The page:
Everybody says that money can’t buy us happiness; however, when most people think of development, their minds jump to money. For a long time, economists have focused primarily on GDP to measure the development of a nation. It was not until the UN released the first Human Development Report (HDR) in 1990 that another tool came to light. The first HDR focused on the well-being of the population as an indicator for development rather than just the economic growth of the country. As a result, measuring the happiness of a country has become the latest trend.
Happiness is not something typically equated with policy, but it seems to be all the rage right now. In Bhutan, there’s a Gross National Happiness Commission which puts out annual measurements of gross national happiness (GNH). Bhutan’s Prime Minister proposed adding a ninth goal to the Millennium Development Goals (MDG): to improve happiness. Gross National Happiness? It all seems a bit Nick Jr., but maybe there’s something there. In 2010, British Prime Minister David Cameron, asked for a survey to measure the happiness of UK citizens. This may all seem a bit silly at first but let’s think about it. A person’s happiness is dependent on a number of factors: job security, access to education, health, etc. The achievement of these factors is greatly affected by the general state of a nation.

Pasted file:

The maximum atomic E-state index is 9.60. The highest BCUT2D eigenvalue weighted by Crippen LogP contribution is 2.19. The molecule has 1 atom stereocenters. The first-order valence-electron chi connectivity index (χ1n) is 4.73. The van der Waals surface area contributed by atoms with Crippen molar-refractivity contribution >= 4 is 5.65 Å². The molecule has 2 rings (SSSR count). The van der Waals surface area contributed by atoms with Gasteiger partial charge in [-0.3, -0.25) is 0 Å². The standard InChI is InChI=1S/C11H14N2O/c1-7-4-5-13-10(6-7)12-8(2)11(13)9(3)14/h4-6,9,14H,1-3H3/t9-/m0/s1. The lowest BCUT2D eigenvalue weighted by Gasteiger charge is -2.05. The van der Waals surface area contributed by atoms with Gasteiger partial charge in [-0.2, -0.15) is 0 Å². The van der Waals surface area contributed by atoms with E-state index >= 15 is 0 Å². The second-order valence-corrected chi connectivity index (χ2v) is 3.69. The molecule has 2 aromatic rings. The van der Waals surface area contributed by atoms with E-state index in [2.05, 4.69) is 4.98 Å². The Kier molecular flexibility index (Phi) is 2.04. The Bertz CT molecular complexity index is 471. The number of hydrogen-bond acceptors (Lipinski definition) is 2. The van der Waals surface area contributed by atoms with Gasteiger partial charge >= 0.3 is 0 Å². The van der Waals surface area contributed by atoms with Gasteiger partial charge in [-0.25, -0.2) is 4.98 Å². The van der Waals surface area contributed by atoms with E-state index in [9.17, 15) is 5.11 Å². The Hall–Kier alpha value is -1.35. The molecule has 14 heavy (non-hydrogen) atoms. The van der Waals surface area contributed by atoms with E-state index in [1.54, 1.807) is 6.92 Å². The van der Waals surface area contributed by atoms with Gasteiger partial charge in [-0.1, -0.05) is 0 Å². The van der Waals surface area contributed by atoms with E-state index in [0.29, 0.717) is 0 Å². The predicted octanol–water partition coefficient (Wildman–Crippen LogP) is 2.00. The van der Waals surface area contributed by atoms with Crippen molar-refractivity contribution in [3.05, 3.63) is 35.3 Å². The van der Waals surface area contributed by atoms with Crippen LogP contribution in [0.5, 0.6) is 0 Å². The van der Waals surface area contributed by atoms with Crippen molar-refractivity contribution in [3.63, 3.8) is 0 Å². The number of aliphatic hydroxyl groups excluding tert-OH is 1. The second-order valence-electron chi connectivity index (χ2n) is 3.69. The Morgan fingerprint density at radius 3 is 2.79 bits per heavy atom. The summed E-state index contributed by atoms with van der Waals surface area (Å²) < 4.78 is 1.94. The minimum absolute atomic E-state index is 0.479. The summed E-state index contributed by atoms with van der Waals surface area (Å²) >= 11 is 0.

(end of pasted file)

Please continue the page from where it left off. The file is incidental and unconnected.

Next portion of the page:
At a recent panel hosted by the Brookings Institution, Carol Graham discussed her new book The Pursuit of Happiness. The book proposed different indicators of happiness and their ability to shape policy. Her research, unsurprisingly, shows that happiness is influenced by factors like education, health, and employment. In addition, people are able to adapt better to times of unpleasant certainty than times of unpleasant uncertainty. Meaning, if things are already bad, people are able to remain resilient and positive in times of trouble. However, if things are typically good, when something bad happens unexpectedly, it causes people’s happiness to decrease.
This is where development comes in. In the preface for Happiness Around the World, Graham explains that this can backfire on a country as “it could result in collective tolerance of a very bad equilibrium.” Societies need a “rude awakening” in order to realize injustices and failure. This takes an obvious paternalistic view of development: “You don’t know what’s good for but I do so I’m just going to fix it for you.” The paternalistic nature of development can lead to good intentions resulting in not exactly good outcomes, and good intentions aren’t always enough. This has been brought up in countless arguments about aid (two great sources are here and here). What good do our intentions really do when they leave a country in a worse position than when it began?
When the topic of paternalism was brought up in the panel, Isabel Sawhill, a Senior Fellow at Brookings, pointed out that in pursuing development, a massive responsibility is taken on. Consideration needs to be taken in how this “help” will affect a country. If an approach does not work, should the country be left to fix itself, only to later receive the “you don’t know what’s best for you” attitude? This brings to question what kind of role happiness can have in development. Happiness is a good indicator of the well-being of a country, but what about countries that have different indicators for happiness? What is the donor nations’ role in determining who needs help and who doesn’t, especially when GDP alone may not be the best indicator?